Imagine this scenario: you have your broadband router in the reading room and a smart HD TV in the living room. Your smart TV also isn’t wireless-enabled, so the only way that you can enjoy TV on it is to use an Ethernet cable from the router to the TV. The sight of the cable doesn’t look nice in your living room so you try to hide it. Well, here I am to introduce to you Powerline networking.
As the name suggests, powerline networking uses the electrical wiring in your house to create a network. It requires no new wiring, and the network adds no cost to your electric bill, therefore, power-line networking is one of the cheapest methods of connecting computers in different rooms.
With powerline networking, you buy a basic kit, which comes with two Powerline adapters and two short Ethernet cables. One of the Ethernet cables is connected to your router and another to the first of the adapters.
You then plug it into the nearest power socket. You connect the second Ethernet cable into the back of the HD TV and into the second adapter. You then plug the second adapter into the nearest power socket.
The adapters are designed to auto-detect each other (no drivers, no lengthy configuration process) and auto-connect, enabling data packets to whizz from router to TV, travelling along the Ethernet cable, into the first adapter, across the electrical wiring in the walls, out into the second adapter and into the TV.
With the introduction of the first HomePlug Powerline standard in 2001, data speeds were limited to a sluggish 14Mbps. But the newest Powerline products now support Gigabit-class networking.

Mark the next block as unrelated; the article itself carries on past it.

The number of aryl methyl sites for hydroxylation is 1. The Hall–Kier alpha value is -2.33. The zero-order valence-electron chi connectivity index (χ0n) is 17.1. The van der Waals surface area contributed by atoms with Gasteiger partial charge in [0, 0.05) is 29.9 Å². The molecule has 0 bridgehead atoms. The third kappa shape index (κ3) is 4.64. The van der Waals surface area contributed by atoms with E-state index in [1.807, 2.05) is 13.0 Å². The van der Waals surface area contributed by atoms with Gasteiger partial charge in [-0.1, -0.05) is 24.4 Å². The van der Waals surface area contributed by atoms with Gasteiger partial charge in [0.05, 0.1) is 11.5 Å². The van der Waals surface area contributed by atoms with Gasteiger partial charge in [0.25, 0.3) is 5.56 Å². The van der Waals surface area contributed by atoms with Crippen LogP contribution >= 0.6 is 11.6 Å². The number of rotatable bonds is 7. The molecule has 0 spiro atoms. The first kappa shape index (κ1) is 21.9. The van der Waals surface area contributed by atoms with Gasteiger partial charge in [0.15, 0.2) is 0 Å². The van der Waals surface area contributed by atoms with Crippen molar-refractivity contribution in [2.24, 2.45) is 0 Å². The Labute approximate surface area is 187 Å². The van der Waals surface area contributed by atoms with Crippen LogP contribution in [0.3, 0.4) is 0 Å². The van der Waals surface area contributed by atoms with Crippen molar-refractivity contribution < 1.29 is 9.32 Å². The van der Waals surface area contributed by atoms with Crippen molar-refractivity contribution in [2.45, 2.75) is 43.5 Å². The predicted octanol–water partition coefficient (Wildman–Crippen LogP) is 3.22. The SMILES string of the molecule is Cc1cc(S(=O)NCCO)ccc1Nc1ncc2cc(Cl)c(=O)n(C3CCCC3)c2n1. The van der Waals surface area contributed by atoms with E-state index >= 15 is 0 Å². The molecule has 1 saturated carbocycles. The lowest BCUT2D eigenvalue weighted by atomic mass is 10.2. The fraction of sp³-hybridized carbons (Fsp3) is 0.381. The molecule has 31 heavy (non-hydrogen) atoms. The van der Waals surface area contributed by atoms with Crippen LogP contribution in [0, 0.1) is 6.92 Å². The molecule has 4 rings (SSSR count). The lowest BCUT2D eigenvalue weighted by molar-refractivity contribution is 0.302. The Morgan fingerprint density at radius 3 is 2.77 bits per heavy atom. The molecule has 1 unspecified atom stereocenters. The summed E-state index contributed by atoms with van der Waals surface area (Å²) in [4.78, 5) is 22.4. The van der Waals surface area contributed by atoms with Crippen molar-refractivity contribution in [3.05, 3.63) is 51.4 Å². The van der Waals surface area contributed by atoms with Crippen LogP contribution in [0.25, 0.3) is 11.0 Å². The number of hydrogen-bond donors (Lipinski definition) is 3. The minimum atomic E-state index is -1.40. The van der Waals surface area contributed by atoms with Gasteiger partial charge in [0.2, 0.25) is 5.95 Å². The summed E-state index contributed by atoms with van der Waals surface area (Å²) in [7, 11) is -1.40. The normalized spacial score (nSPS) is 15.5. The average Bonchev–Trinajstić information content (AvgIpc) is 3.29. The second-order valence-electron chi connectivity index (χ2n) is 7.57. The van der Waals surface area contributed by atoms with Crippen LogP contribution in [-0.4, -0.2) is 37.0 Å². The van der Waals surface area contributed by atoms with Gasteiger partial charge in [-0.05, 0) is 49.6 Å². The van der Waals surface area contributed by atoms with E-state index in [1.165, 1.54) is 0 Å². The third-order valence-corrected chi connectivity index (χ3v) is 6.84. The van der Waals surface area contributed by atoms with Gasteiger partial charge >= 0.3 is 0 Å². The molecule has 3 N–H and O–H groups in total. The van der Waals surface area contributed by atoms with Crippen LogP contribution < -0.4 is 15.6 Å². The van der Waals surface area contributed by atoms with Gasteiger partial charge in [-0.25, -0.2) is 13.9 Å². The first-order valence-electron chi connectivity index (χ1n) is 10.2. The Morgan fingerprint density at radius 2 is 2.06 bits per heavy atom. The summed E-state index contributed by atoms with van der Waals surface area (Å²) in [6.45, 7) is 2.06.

Related Article: Beginner’s guide to home mesh WiFi router systems.
Why use Powerline networking?
Powerline is a great bridging technology, useful for extending the reach of a home network to places where wireless coverage is poor, or where you need the fastest connection possible.
It is also ideal for connecting old devices to the Internet that don’t have built-in Wi-Fi connectivity, avoiding overcrowding your living room with Ethernet cables.
Powerline technology is very secure. As data is sent across the copper wiring in your home, it can’t be hacked or misused from the outside by hackers and spammers. A modern Powerline kit also allows you to password protect your adapters, adding an extra layer of protection.
Setting up powerline Ethernet is relatively simple. Plug them into the wall, connect the Ethernet cables, and generally you’re good to go.
However, there are some short comings of powerline networking technology.
Connections Are Limited to Your House and therefore sharing data with say a neighbor or someone in another house is not possible. If you live in an apartment, however, there’s a chance your neighbors could pick up a signal, since the wiring is shared in some cases.
Surge protectors can protect your computer, but they also mess up powerline Ethernet signals. Plugging a powerline Ethernet device into a power line with surge protection will severely limit your potential speed, if not stop the device from working altogether.
The electrical wiring in the average house can support a variety of frequencies. As electricity uses 50/60Hz signals, extra data can be transported along the same wiring at much higher frequencies, without causing any further interference. Therefore, why not use this chance to connect some of your devices and save yourself some money? If you have any questions or user experiences, please leave them in the comments below.